Gracie Brings Back Bubbe’s Smile by Jane Sutton, illustrated by Debby Rahmalia (Albert Whitman, $17.99)
Bubbe doesn’t laugh or make jokes, and she hardly smiles when she comes for a long visit after Zayde died. She calls Gracie “bubala,” which she explains means ‘little grandmother.’ “You call someone you love ‘bubala, ’” she says. Bubbe tells Gracie she and Zayde loved using Yiddish words together and Gracie asks Bubbe to teach her, and at the end of this books is a list of 20 Yiddish words and expressions.

It’s My Whole Life: Charlotte Salomon: An Artist in Hiding During World War II by Susan Wider (Norton Young Readers, $19.95)
This meticulously told, quietly shocking book tells the story of brilliant painter Charlotte Salomon, born in Berlin and murdered in 1943 upon arriving in Auschwitz, newly married and pregnant at the age of 26. Salomon managed to leave behind an opus. “Life. or Theater?” that documented, in a prodigious number of paintings and texts, her too-brief life. From childhood, art was always a source of healing and an escape for Salomon. Illustrated with the artist’s gorgeous paintings and some family photographs, this is the first time Salomon’s biography has been written for young adult audiences. It includes revelations that have only come to light in recent years: Her dad and stepmother escaped to Amsterdam during the war and were acquainted with Otto Frank, Anne’s father. Like him, they at first edited out parts of their daughter’s story. Salomon herself only learned some of tragedies in her own family when her grandparents revealed to her during their refuge in the south of France the secret that her mother’s death, when Salomon was nine, had been a suicide.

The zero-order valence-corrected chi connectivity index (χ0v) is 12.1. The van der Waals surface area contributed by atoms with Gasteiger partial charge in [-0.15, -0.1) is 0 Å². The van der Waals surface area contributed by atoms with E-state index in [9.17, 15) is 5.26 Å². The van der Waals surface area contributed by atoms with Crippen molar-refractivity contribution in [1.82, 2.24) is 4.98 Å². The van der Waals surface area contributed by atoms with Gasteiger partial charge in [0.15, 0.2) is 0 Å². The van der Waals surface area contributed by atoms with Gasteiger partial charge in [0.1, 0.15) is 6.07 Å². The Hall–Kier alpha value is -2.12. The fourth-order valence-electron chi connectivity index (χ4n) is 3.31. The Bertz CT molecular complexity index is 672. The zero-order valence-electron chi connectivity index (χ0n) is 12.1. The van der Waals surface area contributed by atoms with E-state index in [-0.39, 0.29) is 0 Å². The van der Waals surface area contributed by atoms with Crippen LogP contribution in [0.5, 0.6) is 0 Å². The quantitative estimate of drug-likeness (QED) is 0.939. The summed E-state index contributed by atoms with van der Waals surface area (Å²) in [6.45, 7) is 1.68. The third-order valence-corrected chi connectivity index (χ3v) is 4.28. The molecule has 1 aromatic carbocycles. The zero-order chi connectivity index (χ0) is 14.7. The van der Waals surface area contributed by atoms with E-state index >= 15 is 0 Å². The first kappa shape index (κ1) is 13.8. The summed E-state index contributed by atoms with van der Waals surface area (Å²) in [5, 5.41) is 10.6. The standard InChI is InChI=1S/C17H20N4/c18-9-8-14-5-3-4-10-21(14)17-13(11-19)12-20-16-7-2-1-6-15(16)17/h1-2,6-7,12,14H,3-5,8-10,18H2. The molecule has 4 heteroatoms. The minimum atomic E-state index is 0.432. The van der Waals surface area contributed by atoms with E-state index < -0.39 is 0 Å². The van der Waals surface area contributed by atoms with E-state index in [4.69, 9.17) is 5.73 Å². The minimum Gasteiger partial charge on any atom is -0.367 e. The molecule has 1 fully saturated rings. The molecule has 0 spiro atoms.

Ida in the Middle by Nora Lester Murad (Crocodile Books, $19.95)
This graceful young adult novel tells the story of Ida, a sensitive Palestinian-American eighth grader who magically moves back and forth between her Massachusetts life—where an anonymous schoolmate etched the word “terrorist” on her desk—and the Palestinian village her parents emigrated from. In the village she experiences the warmth of extended family and delicious foods in a traditional way of life, and how the villagers struggle with the hardships imposed by the Israeli occupation.

Ida’s journalist aunt takes her to West Jerusalem where a Jewish bakery has the cakes all the Palestinians love too, and the aunt suggests the best orthopedic doctor, an Israeli Jew, might be willing to help Ida’s young friend who has arthritis and no health insurance. This novel exposes a side of the terrible Israeli-Palestinian conflict many Jewish readers might not be accustomed to seeing rendered so empathically. It is worth being reminded of the deep humanity of both sides. The author is from a Jewish American family, married to a Palestinian Muslim, and she raised three daughters in the West Bank.

Naomi Danis is an editor emerita of Lilith and the author of many popular children’s books, most recently Bye, Car.